FROM NIETZSCHE TO LOGICAL POSITIVISM: PART 3 OF A THREE-PART SERIES
In the first and second part of "God and the Philosophers," Paul Edwards traced the development of philosophers' views of God from the ancient Greeks to the early twentieth-century pragmatists. Below, in Part 3, the final installment in this series, Professor Edward's analysis begins with the work of the famous Friedrich Nietzsche and ends with the "semantic" challenge that has dominated the twentieth century.
Professor Edwards, the 1979 winner of Columbia, University's Nicholas Murray Butler Silver Medal, has authored and edited numerous books and articles in his long and distinguished career. He teaches at the New School for Social Research. He is a member of the International Academy of Humanism.
The most interesting late nineteenth-century atheist was unquestionably Friedrich Nietzsche (1844-1900), whose full influence was not felt until the early decades of the twentieth century. Nietzsche's rejection of God and immortality is combined with a subtle analysis of the emotions that inspire life-denying religions like Christianity. The notion of God, according to Nietzsche, is extremely harmful because it is employed, especially by Christian moralists, to denigrate earthly happiness and other secular values. "The concept of 'God,'" he wrote, "was invented as the opposite of the concept of life - everything detrimental, poisonous and slanderous, and all deadly hostility to life, was bound together in one horrible unit." Unfortunately, Nietzsche's works, especially those written near the end of his sane period, also contain tirades against compassion and vaguely worded recommendations to exterminate "the bungled and the botched."
Nietzsche denied that he was a Social Darwinist, but many passages in his writing show that this is precisely what he was. Along with other Social Darwinists and power-worshipers, Nietzsche was denounced by Bertrand Russell (1872-1970), who was probably the most influential atheist in the Anglo-Saxon world during the present century. Although he disagreed with Nietzsche on certain ethical and political issues, Russell's views were in every other respect quite similar. Like Nietzsche he attacked not only traditional views about God and the soul, but also the harmful influence of Christian moral teachings, especially those relating to sexual morality. Russell also made important contributions of a purely theoretical nature. Following Cantor, he showed that there is nothing contradictory in the notion of an infinite series, an insight that undermines the cosmological argument. Following Frege, he showed that the word exists is a logical constant comparable to such words as all and not, and not the name of a characteristic. This insight complements Kant's refutation of the ontological argument. Unlike most academic philosophers, Russell had a world-wide following because, among other things, he did not neglect such very human questions as how we should face death. "I believe that when I die I shall rot, and nothing of my ego will survive," he wrote in Why I Believe, an essay published in 1925, but "I should scorn to shiver with terror at the thought of annihilation. Happiness is nonetheless true happiness because it must come to an end, nor do thought and love lose their value because they are not everlasting." Russell was greatly admired by several generations of freethinkers, not only for the brilliance of his writings but also for his courageous stands on public issues. He was hated by the communists (he had warned about the totalitarian developments in Russia even before the show trials of the 1930s) and by conservative Christians. In 1940, a bigoted Catholic judge nullified his appointment to a position at the City College of New York on the ground that he had to "protect health, safety and morals of the students." Russell's appointment would lead to "abduction" and rape and he would occupy a "chair of indecency." Russell returned to England in 1944, where he received the Order of Merit from King George VI. In 1950 he was awarded the Nobel Prize. In making the award, the committee described him as "one of our time's most brilliant spokesmen of rationality and humanity, and a fearless champion of free speech and free thought in the West." Later in the same year, he returned to New York to deliver the Machette lectures at Columbia University. He received a rousing reception. It was compared with the acclaim given to Voltaire in 1778 on his return to Paris, the place where he had been imprisoned and from which he had later been banished.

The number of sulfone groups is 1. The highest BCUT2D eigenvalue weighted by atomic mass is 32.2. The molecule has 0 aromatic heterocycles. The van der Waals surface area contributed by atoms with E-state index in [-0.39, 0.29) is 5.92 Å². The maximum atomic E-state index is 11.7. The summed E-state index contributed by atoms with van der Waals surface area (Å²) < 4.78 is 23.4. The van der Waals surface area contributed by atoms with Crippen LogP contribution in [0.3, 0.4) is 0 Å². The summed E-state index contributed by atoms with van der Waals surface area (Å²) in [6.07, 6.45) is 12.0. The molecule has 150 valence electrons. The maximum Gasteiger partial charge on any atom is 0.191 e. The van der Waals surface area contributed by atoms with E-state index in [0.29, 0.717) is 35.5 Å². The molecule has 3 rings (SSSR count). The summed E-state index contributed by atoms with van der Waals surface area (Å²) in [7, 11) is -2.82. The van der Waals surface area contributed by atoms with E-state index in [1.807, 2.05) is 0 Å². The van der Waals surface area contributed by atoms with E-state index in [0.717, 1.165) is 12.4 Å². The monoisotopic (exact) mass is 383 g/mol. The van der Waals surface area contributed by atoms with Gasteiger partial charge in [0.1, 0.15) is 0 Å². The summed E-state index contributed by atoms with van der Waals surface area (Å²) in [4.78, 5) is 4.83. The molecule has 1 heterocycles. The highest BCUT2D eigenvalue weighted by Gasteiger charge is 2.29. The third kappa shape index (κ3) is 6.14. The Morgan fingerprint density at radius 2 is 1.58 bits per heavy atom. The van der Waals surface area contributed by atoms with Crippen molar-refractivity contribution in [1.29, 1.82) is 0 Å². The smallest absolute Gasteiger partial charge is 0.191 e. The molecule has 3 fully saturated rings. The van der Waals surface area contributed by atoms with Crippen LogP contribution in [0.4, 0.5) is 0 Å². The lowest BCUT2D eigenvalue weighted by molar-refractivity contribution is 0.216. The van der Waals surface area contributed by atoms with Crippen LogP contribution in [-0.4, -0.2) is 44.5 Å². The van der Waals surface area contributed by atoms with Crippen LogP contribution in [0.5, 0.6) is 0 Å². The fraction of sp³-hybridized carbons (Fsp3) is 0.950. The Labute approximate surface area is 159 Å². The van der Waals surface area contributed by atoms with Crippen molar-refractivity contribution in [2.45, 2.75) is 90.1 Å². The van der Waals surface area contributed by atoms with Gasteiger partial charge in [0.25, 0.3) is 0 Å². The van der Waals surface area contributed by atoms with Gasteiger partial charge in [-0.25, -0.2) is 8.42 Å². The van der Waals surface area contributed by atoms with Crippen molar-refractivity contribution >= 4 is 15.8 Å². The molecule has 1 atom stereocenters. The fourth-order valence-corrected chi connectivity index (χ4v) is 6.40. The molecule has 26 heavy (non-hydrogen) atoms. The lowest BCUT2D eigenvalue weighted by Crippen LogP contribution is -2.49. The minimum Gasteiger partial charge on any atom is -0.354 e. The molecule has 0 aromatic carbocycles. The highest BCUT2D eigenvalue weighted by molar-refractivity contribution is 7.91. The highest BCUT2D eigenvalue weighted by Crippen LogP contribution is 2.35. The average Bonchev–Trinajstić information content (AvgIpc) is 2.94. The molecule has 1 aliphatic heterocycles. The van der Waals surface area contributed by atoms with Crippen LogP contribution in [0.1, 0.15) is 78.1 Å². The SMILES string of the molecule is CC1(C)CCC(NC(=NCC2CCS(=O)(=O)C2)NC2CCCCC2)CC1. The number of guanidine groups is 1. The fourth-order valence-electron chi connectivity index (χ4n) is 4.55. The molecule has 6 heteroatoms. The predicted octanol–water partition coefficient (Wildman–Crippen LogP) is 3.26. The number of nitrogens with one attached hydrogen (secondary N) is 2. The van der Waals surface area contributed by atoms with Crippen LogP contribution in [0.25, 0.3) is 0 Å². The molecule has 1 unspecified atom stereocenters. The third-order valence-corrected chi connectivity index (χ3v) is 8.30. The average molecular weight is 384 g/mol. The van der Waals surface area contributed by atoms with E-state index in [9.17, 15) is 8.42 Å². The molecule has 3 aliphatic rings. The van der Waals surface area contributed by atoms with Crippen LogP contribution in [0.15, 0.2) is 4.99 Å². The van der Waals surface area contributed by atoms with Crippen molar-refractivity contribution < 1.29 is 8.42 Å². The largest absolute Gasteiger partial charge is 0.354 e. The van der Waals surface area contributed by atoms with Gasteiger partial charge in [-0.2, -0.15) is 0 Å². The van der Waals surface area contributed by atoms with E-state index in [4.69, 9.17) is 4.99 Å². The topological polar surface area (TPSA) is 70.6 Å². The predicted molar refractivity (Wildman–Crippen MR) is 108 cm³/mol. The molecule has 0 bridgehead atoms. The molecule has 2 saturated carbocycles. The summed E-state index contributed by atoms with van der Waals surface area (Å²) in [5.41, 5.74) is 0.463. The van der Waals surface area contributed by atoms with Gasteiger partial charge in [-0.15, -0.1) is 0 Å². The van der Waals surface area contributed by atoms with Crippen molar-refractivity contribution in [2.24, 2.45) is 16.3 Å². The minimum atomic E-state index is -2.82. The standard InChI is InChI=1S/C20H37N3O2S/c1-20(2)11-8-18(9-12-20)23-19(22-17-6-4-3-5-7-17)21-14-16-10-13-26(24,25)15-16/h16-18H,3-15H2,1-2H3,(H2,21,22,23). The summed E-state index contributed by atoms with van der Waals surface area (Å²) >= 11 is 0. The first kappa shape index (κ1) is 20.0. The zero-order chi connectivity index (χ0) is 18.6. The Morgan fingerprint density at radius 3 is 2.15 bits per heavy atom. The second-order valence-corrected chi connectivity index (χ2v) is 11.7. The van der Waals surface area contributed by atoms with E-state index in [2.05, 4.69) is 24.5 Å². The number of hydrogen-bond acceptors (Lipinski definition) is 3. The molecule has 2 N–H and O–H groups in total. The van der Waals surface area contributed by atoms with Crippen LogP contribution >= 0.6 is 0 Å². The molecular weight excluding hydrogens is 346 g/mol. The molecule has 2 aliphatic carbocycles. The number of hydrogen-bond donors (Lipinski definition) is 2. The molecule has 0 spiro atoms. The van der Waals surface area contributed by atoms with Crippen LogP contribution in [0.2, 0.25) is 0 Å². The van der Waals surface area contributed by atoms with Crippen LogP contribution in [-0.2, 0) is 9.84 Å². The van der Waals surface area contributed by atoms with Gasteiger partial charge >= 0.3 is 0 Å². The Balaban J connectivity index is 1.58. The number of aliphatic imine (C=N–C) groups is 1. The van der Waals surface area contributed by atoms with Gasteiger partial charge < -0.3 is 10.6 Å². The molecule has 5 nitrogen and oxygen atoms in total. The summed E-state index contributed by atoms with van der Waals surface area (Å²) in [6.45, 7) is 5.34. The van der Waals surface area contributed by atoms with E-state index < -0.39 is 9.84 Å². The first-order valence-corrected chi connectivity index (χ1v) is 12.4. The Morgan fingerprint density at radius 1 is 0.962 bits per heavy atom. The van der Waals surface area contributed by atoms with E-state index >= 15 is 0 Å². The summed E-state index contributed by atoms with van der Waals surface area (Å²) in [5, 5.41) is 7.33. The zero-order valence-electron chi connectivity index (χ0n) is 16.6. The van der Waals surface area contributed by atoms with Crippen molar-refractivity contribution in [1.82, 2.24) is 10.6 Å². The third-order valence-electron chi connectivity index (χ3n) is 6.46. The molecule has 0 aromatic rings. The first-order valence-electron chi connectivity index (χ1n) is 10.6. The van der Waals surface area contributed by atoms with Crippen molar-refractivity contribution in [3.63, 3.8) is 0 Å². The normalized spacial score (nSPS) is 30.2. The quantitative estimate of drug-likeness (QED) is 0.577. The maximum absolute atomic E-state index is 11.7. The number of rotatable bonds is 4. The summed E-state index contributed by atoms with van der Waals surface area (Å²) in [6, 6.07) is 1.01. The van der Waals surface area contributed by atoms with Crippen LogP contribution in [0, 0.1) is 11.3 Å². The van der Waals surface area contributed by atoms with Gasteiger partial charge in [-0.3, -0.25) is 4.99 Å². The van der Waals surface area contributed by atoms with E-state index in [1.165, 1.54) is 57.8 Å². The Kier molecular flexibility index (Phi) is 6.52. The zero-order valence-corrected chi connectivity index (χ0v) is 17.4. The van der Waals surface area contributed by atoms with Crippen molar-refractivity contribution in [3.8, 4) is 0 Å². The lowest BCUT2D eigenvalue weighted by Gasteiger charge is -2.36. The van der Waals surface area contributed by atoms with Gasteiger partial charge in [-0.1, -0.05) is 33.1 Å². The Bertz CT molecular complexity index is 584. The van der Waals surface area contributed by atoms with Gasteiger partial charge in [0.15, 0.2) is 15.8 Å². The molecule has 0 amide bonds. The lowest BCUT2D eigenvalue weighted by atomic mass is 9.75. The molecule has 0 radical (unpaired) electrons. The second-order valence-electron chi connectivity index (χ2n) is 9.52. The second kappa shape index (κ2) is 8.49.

The two leading French existentialists, Jean-Paul Sartre (1905-1980) and Albert Camus (1913-1960), were outspoken atheists, and in a programmatic essay Sartre also counts Martin Heidegger as an atheist. It is, however, very misleading to describe Heidegger in this way. He did indeed reject Christian and Jewish theism, but he believed in an ultimate reality called "Being," …